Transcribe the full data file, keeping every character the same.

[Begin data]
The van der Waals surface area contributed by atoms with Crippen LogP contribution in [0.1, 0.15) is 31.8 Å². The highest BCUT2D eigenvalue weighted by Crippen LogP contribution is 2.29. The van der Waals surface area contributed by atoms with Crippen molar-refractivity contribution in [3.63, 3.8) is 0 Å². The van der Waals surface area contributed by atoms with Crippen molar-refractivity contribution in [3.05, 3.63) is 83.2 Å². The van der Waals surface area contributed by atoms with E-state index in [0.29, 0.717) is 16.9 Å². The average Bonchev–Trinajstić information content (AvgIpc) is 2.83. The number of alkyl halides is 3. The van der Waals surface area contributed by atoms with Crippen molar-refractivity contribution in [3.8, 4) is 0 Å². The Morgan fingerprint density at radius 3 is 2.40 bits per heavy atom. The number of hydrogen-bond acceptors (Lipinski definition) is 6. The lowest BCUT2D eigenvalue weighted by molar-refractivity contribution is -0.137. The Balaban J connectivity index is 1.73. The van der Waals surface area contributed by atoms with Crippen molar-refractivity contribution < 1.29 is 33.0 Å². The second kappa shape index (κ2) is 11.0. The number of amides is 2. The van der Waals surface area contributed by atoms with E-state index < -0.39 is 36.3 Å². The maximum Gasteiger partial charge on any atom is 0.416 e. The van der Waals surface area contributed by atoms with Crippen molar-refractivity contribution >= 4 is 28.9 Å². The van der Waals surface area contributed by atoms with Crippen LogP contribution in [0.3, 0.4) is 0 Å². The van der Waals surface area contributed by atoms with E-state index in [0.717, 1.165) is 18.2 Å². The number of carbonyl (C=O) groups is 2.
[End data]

The van der Waals surface area contributed by atoms with Crippen LogP contribution in [0.1, 0.15) is 31.8 Å². The highest BCUT2D eigenvalue weighted by Crippen LogP contribution is 2.29. The van der Waals surface area contributed by atoms with Crippen molar-refractivity contribution in [3.63, 3.8) is 0 Å². The van der Waals surface area contributed by atoms with Crippen molar-refractivity contribution in [3.05, 3.63) is 83.2 Å². The van der Waals surface area contributed by atoms with E-state index in [0.29, 0.717) is 16.9 Å². The average Bonchev–Trinajstić information content (AvgIpc) is 2.83. The number of alkyl halides is 3. The van der Waals surface area contributed by atoms with Crippen molar-refractivity contribution in [3.8, 4) is 0 Å². The Morgan fingerprint density at radius 3 is 2.40 bits per heavy atom. The number of hydrogen-bond acceptors (Lipinski definition) is 6. The lowest BCUT2D eigenvalue weighted by molar-refractivity contribution is -0.137. The Balaban J connectivity index is 1.73. The van der Waals surface area contributed by atoms with Crippen molar-refractivity contribution < 1.29 is 33.0 Å². The second kappa shape index (κ2) is 11.0. The number of amides is 2. The van der Waals surface area contributed by atoms with E-state index < -0.39 is 36.3 Å². The maximum Gasteiger partial charge on any atom is 0.416 e. The van der Waals surface area contributed by atoms with Crippen molar-refractivity contribution >= 4 is 28.9 Å². The van der Waals surface area contributed by atoms with Crippen LogP contribution in [0.3, 0.4) is 0 Å². The van der Waals surface area contributed by atoms with E-state index in [0.717, 1.165) is 18.2 Å². The number of carbonyl (C=O) groups is 2.